Myth: It’s Too Late For Menopausal Women To Get Healthy

We’ve been told to lead a healthy lifestyle our whole lives but what if you’ve neglected that lifestyle? Is it too late for menopausal women to get healthy? The answer is certainly not.

Ann Steiner, MD, an obstetrician and gynecologist at Penn Medicine says, Just like any important phase of your life, it’s very important to stay healthy,” While it’s always better to get healthy sooner rather than later, it’s never too late.

Dr. Steiner continued, “Take a good look at yourself and your health. If you’ve been thinking about losing weight, quitting smoking—now’s a good time.” Dr. Steiner also recommends taking care of your mental and emotional health, reducing your alcohol consumption, and getting plenty of vitamin D and calcium.

Myth: Osteoporosis Is Inevitable For Menopausal Women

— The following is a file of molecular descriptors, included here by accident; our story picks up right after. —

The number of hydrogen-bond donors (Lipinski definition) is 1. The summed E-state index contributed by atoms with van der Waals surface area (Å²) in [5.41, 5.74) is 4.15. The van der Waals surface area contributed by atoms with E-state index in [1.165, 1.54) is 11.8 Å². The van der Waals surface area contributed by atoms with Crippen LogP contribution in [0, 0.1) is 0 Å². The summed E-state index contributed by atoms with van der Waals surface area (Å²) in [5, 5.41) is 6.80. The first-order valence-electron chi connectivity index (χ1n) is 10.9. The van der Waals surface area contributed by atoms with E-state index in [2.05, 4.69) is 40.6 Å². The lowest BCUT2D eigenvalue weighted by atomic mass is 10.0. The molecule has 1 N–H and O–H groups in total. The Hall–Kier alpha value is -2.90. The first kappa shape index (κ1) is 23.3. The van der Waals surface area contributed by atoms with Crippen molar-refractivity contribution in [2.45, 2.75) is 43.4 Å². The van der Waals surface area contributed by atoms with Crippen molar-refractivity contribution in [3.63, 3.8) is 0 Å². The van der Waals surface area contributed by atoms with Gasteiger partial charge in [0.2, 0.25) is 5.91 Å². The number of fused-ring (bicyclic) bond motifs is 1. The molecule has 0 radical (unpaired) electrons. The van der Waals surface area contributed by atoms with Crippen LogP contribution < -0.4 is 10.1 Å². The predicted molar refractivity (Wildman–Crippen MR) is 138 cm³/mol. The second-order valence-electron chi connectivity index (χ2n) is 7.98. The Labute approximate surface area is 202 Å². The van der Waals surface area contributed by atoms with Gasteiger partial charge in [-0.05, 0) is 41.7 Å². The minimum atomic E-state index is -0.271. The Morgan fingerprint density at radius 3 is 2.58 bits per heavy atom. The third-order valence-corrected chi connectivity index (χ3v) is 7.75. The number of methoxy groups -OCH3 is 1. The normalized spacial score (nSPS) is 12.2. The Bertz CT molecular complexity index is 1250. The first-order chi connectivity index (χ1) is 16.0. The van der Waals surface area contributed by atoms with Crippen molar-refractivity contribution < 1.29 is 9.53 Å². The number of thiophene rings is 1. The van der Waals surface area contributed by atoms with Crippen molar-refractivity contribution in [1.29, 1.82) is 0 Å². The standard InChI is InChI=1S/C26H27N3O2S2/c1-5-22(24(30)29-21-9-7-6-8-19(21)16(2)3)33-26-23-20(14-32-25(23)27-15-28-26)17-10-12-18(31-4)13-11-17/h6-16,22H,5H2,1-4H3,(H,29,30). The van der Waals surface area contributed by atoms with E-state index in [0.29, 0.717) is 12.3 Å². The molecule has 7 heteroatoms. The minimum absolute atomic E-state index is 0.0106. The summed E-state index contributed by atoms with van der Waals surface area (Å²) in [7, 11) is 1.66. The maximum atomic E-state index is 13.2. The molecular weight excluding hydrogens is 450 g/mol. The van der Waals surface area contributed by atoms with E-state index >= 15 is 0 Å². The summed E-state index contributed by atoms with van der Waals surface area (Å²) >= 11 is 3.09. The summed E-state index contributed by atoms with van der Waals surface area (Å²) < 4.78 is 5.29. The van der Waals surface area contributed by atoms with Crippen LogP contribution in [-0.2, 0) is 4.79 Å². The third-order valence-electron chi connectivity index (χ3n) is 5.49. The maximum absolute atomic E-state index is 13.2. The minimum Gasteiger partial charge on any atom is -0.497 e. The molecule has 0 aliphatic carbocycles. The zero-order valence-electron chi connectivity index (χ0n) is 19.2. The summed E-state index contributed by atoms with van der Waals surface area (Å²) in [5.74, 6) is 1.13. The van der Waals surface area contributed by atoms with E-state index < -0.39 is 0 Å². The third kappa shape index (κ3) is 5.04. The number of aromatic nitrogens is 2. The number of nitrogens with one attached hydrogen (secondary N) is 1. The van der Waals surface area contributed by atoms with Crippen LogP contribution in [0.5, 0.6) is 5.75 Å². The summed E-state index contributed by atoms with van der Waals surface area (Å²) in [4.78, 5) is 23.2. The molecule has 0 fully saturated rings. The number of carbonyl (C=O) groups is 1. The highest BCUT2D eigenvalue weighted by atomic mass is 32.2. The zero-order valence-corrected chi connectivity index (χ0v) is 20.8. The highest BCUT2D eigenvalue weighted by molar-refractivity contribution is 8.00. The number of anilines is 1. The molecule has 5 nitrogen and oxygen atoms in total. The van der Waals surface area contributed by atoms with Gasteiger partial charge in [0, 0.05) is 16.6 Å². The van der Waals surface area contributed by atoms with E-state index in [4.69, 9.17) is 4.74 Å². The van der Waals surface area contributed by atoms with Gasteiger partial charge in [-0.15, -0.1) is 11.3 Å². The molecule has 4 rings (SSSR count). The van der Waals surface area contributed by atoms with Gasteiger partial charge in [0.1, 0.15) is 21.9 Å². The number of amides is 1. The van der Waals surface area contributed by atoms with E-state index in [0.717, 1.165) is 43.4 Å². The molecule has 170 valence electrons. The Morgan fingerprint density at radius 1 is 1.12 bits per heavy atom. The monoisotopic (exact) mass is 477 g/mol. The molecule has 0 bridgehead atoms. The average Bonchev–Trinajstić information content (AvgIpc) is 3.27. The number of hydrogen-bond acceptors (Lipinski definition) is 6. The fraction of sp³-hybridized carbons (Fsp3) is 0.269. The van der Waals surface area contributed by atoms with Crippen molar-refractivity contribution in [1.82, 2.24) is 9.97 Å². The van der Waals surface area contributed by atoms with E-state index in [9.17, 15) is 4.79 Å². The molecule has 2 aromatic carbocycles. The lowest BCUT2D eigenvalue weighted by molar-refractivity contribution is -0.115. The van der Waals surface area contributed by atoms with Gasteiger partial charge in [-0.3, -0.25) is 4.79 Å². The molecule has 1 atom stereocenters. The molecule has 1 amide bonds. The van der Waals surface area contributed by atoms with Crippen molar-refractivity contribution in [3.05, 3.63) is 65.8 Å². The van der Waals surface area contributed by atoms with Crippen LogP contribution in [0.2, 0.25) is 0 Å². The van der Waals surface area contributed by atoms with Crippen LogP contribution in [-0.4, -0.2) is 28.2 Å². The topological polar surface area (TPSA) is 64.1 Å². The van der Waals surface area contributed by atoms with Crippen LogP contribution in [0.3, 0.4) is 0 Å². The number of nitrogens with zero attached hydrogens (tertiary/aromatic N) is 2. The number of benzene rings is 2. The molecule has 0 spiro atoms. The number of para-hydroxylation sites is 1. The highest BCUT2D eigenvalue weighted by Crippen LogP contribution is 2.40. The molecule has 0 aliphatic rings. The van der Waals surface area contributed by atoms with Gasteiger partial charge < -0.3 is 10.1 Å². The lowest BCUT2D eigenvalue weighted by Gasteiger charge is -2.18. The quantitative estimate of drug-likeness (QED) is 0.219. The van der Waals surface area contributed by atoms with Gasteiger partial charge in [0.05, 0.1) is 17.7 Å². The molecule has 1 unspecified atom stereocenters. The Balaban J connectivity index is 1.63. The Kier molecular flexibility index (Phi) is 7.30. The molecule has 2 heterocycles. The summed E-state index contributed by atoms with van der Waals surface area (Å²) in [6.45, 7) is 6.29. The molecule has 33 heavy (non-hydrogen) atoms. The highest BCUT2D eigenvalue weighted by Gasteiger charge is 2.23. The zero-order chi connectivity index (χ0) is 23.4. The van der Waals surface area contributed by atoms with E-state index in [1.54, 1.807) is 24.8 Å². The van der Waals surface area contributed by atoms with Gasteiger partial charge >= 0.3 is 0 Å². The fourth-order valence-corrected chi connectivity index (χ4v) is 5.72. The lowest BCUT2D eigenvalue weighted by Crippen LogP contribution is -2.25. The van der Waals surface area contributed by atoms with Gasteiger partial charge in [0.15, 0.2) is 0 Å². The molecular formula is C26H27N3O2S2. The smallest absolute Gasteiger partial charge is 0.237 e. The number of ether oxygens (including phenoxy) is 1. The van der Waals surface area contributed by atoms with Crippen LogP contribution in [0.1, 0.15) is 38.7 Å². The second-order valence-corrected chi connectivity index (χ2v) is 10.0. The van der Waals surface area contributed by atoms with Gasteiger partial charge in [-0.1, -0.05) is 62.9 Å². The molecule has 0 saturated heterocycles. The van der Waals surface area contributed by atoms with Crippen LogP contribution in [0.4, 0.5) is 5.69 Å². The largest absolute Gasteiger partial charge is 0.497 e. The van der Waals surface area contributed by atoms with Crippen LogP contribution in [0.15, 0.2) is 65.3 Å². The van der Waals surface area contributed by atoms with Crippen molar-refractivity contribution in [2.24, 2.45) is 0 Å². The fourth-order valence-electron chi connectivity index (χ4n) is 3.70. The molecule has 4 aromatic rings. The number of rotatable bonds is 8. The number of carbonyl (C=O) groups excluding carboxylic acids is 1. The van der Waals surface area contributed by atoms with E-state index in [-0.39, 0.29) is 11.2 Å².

Estrogen is a hormone that protects bones and because estrogen levels drop once a woman reaches menopause, women can become more at risk for developing osteoporosis. That said, it isn’t an inevitable part of aging.

You are never too young, or too old to start taking care of your bones. There are a few lifestyle habits that can help protect your bones which will help to decrease your risk of getting osteoporosis. If you haven’t talked about your bone health with your health care professional, you may want to start asking some questions! You can also check out these lifestyle tips to prevent osteoporosis to start working on your bone health today!

MD, Obstetrics and Gynecology

Andrea Eisenberg, MD is a board certified OB/GYN in the Metro Detroit area. She has dedicated her life to caring for women through all stages of their lives -- from adolescence, to delivering babies, and later into menopause. Her special interests include minimally invasive surgeries, adolescence, family planning, infertility, and menopause. In her spare time she writes about the human side of medicine on her blog and has several essays published in a variety of journals. To decompress, she enjoys trail running and baking.